JIMMY BIVINS 1919-2012


“The fight game is a monstrous thing…They just froze me out….They told me I’d get this, I’d get that, if I played ball. I told them, ‘I’m a fighter, not a ballplayer.’”

Jimmy Bivins to The Plain Dealer Magazine, 1992

Tags: HEAVYWEIGHTS Jimmy Bivins

  • Andrew Fruman

    Hi CA,
    I’ve been going through the Plain Dealer archives, reading about Bivins today.  There’s some good stuff in there.  It’s too bad that the timing wasn’t quite right for him.  It seems like he just kind of fell off after his great run from 42 to 45 – which isn’t really surprising given the impossibly rough schedule he fought.  Before his career was 2 1/2 years old, he’d already been in with Burley, Christoforidis, Yarosz, Sheppard, Franklin, Bettina, Soose, Lesnevich, Pastor and Maxim.  Even considering the era, that’s still kind of mind boggling for a youngster.
    From what I read, it sounds like he was quite brash in the ring, especially in his younger days – though modest in retirement.  When fans asked him why his name wasn’t listed with Louis and Charles, he would say that he was “just another fighter.” 
    A line from a 1974 article on Bivins by Allen Wiggins…
    “He is a man prepared to live with his own pain as part of his character, his fate, and it is not to share.”

  • thenonpareil

    Hi Andrew, 
    Yes, that run in the early 40s was preposterous.  And even the guys who some may not consider topnotch–Lesnevich, Mauriello–were tough.  And it went on–for years!!!  Moore, Lloyd Marshall, Jersey Joe, Pat Valentino,  Lee Q. Murray.  Really, it’s surprising Bivins lasted as long as he did as a solid headliner.  But back then, of course, to get paid you had to fight solid competition.  It’s incredible to think that a guy like Bivins fought better competition in six months than guys today do in their entire fraudulent careers–10 years 26 bogus fights, or what have you.  It really is mind boggling.  But, it’s true, he was caught in a Twilight Zone with two titles frozen and his peak ending just when Louis was ready to be taken.   I don’t think he could have beaten a prime Joe Louis and when they did fight–when both men were past it–Louis won a decision, but it would have been something for the history books.
    It’s funny that you call him brash, because I remember what Archie More said about Bivins in Peter Heller’s In This Corner: “I despised Bivins.”  I guess you had to be some edgy character to get Archie to feel that way.   
    That’s a great quote on Bivins from Wiggins.  Especially considering what Bivins went through later on in his life….
    What I remember most about Bivins in my lifetime is that there used to be a Bivins impersonator running around in New York about 25 years ago.  It’s odd, because around that time, people were running around impersonating Johnny Bratton and Georgie Small, too.  What a strange mania to have….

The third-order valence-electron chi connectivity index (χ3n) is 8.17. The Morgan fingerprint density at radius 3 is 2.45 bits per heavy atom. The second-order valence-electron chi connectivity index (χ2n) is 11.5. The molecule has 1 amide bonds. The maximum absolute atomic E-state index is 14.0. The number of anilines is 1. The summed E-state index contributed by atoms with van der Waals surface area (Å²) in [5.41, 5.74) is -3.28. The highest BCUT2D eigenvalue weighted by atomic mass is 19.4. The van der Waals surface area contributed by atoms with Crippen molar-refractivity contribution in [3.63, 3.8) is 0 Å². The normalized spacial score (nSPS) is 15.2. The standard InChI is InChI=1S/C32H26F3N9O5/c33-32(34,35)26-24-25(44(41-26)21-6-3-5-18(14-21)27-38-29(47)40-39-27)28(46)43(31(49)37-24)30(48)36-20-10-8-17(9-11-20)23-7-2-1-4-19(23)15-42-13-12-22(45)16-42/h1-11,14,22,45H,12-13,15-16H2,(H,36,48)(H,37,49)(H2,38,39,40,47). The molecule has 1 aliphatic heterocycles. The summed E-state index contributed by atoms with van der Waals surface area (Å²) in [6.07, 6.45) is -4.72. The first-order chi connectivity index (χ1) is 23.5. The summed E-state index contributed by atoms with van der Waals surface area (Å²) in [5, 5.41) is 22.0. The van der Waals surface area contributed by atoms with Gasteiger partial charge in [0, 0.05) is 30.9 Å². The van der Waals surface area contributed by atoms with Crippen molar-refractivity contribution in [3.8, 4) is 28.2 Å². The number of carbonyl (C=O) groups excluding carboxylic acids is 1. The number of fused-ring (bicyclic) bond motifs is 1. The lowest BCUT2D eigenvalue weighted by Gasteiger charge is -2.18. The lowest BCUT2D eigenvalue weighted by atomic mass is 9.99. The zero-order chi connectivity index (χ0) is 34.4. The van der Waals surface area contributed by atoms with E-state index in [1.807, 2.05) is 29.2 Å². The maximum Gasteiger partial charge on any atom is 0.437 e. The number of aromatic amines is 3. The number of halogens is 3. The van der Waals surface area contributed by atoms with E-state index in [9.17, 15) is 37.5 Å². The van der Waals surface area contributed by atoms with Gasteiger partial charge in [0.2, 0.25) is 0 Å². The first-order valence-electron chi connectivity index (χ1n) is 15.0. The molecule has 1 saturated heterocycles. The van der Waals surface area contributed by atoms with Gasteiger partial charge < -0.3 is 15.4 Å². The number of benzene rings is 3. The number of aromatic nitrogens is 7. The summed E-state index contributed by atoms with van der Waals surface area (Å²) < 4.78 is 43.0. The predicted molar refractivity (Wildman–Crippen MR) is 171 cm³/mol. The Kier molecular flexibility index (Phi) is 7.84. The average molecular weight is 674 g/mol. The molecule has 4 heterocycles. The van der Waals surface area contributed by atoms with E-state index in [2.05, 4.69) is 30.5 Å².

• Andrew Fruman

     @thenonpareil Hi CA,
    There’s quite a bit of extra drama to the Bivins-Moore feud.
    Publicly, their dislike was said to stem from Moore’s knockout of Lloyd Marshall, a buddy of Bivins.  But, I’d guess that was just an easy way for both guys to explain it without getting into the real issue…
    The book Cleveland’s Greatest Fighters mentions that Moore was dating Bivins soon to be ex-wife, Dollree Map, at the time, and she was ringside that night cheering for Moore. Only two weeks before their fight, Bivins and his wife were in court, having just filed for divorce.  During the proceedings, she managed to get his purse for the Moore fight tied up.
    Bivins wasn’t a playboy, didn’t drink, and saved his money… and she took him for a large chunk of it in their divorce settlement.  She would eventually sue Moore for $750,000, after he broke off their engagement.  Part of her suit alleged that Moore had beat her, which was a claim she made against Bivins too.  The suit was dismissed.
    After her involvement with Bivins and Moore, she got into a bit of trouble with the law and was the defendant in a 1961 court case over illegal seized evidence that went all the way to the US Supreme Court.  She won that one.  But in 1973, she was sentenced to 20 years for running a heroine factory out of her apartment.
    Anyway, Bivins ended up losing his cool when he fought Moore and the Cleveland crowd really turned on him.  His next fight in Cleveland wasn’t for another 8 months, when he fought Walcott… and the crowd rooted for Walcott that night.  Next up for Bivins was Lee Q. Murray, and the Plain Dealer described his performance that night as “Spiritless and Stale”.  And of course, next up was Charles… and he knocked Bivins flat for a 10 count.
    I wonder how much of his fall had to do with not just being burnt out, but perhaps disillusioned with life in general.  All his money going to a woman, who by the sounds of it, was nothing but trouble.  Having Moore kind of rub his face in it, and then his hometown crowd turning on him too.  It couldn’t have been a very happy time for him… and perhaps his training slacked, etc.